Agritopia is a suburban development built around a citrus grove and urban farm. The  neighborhoods foster a strong sense of community. –7,000 square-foot houses next to 1,800-square-foot ones. Most are built in craftsmen style so you barely see the difference in size.

American flags and welcome signs abound.

Plus, there’s a farm-to-table restaurant that’s been featured on Diners, Drive-ins and Dives, family garden plots, a tractor shed turned into a coffee shop, a farm store with payment on the honor system, a Christian school, retirement home, a dog park, a winery.

The aptly-named development is a version of “utopia” created by Joe Johnston, whose family bought the land and began farming cotton and wheat there in 1960. The farm is in Gilbert, a suburb east of Phoenix once known as the “hay capital of the world.”

The restaurant, Joe’s Farm Grill, was originally the Johnston’s family home. Built in 1967, the restaurant serves burgers and other casual fare in a diner-style interior with plenty of shaded picnic-style seating outside. Trees look like they would be great for climbing until you see the “risk of scorpion stings” sign. I got a tasty gouda bacon cheeseburger with a milkshake made with Medjool dates grown in the area. The soft drink options weren’t Coke or Pepsi but drinks from the upstart Tractor Soda from Idaho.

Joe's Farm Grill
Joe’s Farm Grill has been featured on Diners, Drive-ins and Dives

I’ve read that Joe Johnston is often seen tooling around the 166-acre Agritopia on his Vespa motor scooter.

No Johnston or Vespas were seen on the day I was there. But it was fun strolling across the street from the grill and along the  grapevine-covered Agritopia Community Garden Trail to the community garden area. Families pay $250 a year, which gets you a 20×20 plot, access to water and compost. I saw everything from sugar cane to sugar snap peas with each plot decorated to reflect the personality of the owners. More acreage is devoted to Agritopia’s certified organic garden, which supplies Joe’s Farm Grill.

Grapevines drape the trail to the community garden area.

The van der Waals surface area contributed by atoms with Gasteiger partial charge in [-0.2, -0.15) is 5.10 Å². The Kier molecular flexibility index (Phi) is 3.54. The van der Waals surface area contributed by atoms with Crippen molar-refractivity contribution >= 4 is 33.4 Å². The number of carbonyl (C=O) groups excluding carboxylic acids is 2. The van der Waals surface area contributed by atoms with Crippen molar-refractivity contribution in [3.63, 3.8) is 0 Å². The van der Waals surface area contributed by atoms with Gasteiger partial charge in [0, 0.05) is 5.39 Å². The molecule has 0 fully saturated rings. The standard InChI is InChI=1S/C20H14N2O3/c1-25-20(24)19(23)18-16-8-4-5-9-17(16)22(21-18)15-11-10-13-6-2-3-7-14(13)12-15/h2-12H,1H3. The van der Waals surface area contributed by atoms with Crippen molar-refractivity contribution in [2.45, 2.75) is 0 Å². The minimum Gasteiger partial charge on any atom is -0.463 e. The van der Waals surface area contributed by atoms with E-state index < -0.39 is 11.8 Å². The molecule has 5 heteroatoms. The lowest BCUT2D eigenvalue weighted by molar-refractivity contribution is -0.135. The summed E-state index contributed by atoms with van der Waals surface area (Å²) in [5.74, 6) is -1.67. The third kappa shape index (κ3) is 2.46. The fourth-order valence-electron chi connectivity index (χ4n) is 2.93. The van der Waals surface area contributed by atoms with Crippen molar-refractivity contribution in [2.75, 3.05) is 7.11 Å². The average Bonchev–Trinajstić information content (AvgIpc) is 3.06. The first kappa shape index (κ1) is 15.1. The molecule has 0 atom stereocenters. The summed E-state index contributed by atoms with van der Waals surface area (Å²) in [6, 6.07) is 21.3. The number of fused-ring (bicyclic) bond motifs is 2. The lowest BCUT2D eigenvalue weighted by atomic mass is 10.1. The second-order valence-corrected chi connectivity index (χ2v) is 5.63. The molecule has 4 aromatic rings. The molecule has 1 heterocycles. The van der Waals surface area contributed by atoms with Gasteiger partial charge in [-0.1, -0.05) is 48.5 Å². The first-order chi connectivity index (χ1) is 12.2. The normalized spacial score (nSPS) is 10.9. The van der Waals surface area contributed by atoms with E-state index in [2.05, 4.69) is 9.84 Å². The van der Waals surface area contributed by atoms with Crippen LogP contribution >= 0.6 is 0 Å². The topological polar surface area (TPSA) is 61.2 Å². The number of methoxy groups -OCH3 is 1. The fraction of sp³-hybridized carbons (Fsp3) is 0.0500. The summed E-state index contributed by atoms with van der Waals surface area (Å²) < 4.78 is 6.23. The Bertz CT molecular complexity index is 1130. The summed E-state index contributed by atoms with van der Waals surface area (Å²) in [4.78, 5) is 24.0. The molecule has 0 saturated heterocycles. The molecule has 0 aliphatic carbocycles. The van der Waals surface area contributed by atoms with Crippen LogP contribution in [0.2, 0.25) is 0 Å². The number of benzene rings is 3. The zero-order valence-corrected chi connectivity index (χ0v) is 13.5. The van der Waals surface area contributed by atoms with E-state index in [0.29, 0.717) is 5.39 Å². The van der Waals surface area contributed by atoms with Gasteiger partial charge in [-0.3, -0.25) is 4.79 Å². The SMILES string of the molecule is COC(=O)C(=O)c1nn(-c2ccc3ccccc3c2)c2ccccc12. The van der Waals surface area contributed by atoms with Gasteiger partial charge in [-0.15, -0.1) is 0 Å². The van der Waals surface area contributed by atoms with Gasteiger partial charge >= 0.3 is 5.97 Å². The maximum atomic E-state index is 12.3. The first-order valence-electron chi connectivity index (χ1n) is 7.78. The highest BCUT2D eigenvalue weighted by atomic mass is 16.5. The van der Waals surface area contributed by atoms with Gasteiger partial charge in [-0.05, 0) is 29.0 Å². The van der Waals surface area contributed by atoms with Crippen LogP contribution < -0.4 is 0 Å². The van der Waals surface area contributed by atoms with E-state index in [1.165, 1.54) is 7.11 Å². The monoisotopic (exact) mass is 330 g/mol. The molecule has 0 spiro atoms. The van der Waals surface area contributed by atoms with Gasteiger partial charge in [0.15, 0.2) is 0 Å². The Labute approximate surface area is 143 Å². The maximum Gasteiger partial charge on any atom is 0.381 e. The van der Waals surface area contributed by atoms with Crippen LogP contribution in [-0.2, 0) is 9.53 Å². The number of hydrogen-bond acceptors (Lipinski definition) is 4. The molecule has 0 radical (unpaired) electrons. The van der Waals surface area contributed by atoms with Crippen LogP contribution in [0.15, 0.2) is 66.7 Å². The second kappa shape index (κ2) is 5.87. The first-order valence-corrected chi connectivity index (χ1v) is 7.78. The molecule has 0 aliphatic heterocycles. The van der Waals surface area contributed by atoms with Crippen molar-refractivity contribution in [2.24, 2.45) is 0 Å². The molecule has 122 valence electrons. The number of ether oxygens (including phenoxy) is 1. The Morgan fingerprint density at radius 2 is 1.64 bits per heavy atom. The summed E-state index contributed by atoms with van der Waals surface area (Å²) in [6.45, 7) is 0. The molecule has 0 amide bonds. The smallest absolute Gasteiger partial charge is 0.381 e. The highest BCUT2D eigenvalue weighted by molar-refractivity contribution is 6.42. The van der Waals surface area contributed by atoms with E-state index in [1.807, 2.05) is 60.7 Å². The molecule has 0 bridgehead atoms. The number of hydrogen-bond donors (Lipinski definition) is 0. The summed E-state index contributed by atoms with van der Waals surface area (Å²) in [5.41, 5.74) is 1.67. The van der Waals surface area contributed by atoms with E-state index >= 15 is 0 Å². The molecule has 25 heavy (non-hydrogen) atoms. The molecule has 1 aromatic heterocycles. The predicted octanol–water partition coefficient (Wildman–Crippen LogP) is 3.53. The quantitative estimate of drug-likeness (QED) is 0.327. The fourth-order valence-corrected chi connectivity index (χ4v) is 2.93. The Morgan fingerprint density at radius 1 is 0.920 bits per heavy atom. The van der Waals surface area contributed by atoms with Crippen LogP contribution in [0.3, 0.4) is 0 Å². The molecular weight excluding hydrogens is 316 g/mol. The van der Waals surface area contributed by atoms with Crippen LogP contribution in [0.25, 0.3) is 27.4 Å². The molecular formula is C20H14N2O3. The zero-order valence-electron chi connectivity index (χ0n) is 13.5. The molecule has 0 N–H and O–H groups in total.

The Johnston family has an intriguing past. Joe Johnston’s great-grandfather was an engineer with Hobart Manufacturing, which developed the early-stage Kitchen-Aid food processor. The ingenuity continues at Agritopia. A converted Quonset hut houses several crafts including a brewery, letterpress print shop and Johnston’s own company that prototypes new cooking tools.

Agritopia has been listed as one of the top “agrihoods” in the country. It’s also part of Arizona’s Fresh Foodie Trail, a collection of agriculture and food manufacturing ventures in the Phoenix-Mesa-Gilbert area.




An Adult Field Trip to the State Fair of Louisiana

I skipped the rides and the fried Oreos at the State Fair of Louisiana the other day and headed straight to the Louisiana Agriculture Building.

I was like a grade school girl on a field trip, except I made the exhibit rounds with a complimentary cup of Community Coffee instead of begging for cotton candy.

Did you know Louisiana’s land are is 48 percent forest? Facts such as these are scattered through the  building, which house exhibits recognizing everything Louisiana from cotton to coffee.

My family operated a dairy farm in Mississippi with peaches, pecans and other crops, but I grew up in town and wasn’t very observant on trips to the country.

I can’t go back now, but I can be more appreciative of agriculture in the state where I have lived for the past 35 years. The exhibits, Ag Magic, are mostly set up for school children to learn where food comes from, but adults can learn a few things too.

For example,  I picked up a LSU AgCenter magazine called Louisiana Ag, where I discovered Louisiana farmers are experimenting with some new crops such as tea and edible olives.

Vintage 1934 International Harvester inside the Louisiana Ag Building